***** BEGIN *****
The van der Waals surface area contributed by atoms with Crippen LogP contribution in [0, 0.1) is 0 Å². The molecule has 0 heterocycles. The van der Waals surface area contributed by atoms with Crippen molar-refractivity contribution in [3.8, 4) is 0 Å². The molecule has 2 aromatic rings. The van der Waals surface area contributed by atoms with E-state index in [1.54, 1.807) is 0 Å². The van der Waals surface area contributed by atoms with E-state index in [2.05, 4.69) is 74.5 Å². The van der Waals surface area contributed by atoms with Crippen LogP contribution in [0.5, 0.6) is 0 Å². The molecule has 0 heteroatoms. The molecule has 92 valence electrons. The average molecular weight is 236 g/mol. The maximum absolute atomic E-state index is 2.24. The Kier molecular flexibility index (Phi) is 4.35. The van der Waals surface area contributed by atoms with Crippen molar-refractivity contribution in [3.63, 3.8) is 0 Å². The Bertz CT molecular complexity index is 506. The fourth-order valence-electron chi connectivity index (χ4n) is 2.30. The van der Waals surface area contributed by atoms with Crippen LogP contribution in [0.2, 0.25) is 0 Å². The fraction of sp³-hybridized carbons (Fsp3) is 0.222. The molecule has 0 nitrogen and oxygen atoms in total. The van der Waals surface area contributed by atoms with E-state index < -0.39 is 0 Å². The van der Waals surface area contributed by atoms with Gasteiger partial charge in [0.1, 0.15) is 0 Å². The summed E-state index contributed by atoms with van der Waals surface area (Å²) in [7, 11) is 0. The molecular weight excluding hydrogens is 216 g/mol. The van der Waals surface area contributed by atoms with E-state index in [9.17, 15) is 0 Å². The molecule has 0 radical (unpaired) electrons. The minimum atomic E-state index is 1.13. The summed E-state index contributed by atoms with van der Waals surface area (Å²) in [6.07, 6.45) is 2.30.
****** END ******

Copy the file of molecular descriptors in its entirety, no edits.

The van der Waals surface area contributed by atoms with Crippen LogP contribution in [0, 0.1) is 0 Å². The molecule has 0 heterocycles. The van der Waals surface area contributed by atoms with Crippen molar-refractivity contribution in [3.8, 4) is 0 Å². The molecule has 2 aromatic rings. The van der Waals surface area contributed by atoms with E-state index in [1.54, 1.807) is 0 Å². The van der Waals surface area contributed by atoms with E-state index in [2.05, 4.69) is 74.5 Å². The van der Waals surface area contributed by atoms with Crippen LogP contribution in [0.5, 0.6) is 0 Å². The molecule has 0 heteroatoms. The molecule has 92 valence electrons. The average molecular weight is 236 g/mol. The maximum absolute atomic E-state index is 2.24. The Kier molecular flexibility index (Phi) is 4.35. The van der Waals surface area contributed by atoms with Crippen molar-refractivity contribution in [3.63, 3.8) is 0 Å². The Bertz CT molecular complexity index is 506. The fourth-order valence-electron chi connectivity index (χ4n) is 2.30. The van der Waals surface area contributed by atoms with Crippen LogP contribution in [0.2, 0.25) is 0 Å². The fraction of sp³-hybridized carbons (Fsp3) is 0.222. The molecule has 0 nitrogen and oxygen atoms in total. The van der Waals surface area contributed by atoms with E-state index < -0.39 is 0 Å². The van der Waals surface area contributed by atoms with Gasteiger partial charge in [0.1, 0.15) is 0 Å². The summed E-state index contributed by atoms with van der Waals surface area (Å²) in [7, 11) is 0. The molecular weight excluding hydrogens is 216 g/mol. The van der Waals surface area contributed by atoms with E-state index in [9.17, 15) is 0 Å². The molecule has 0 radical (unpaired) electrons. The minimum atomic E-state index is 1.13. The summed E-state index contributed by atoms with van der Waals surface area (Å²) in [6.07, 6.45) is 2.30.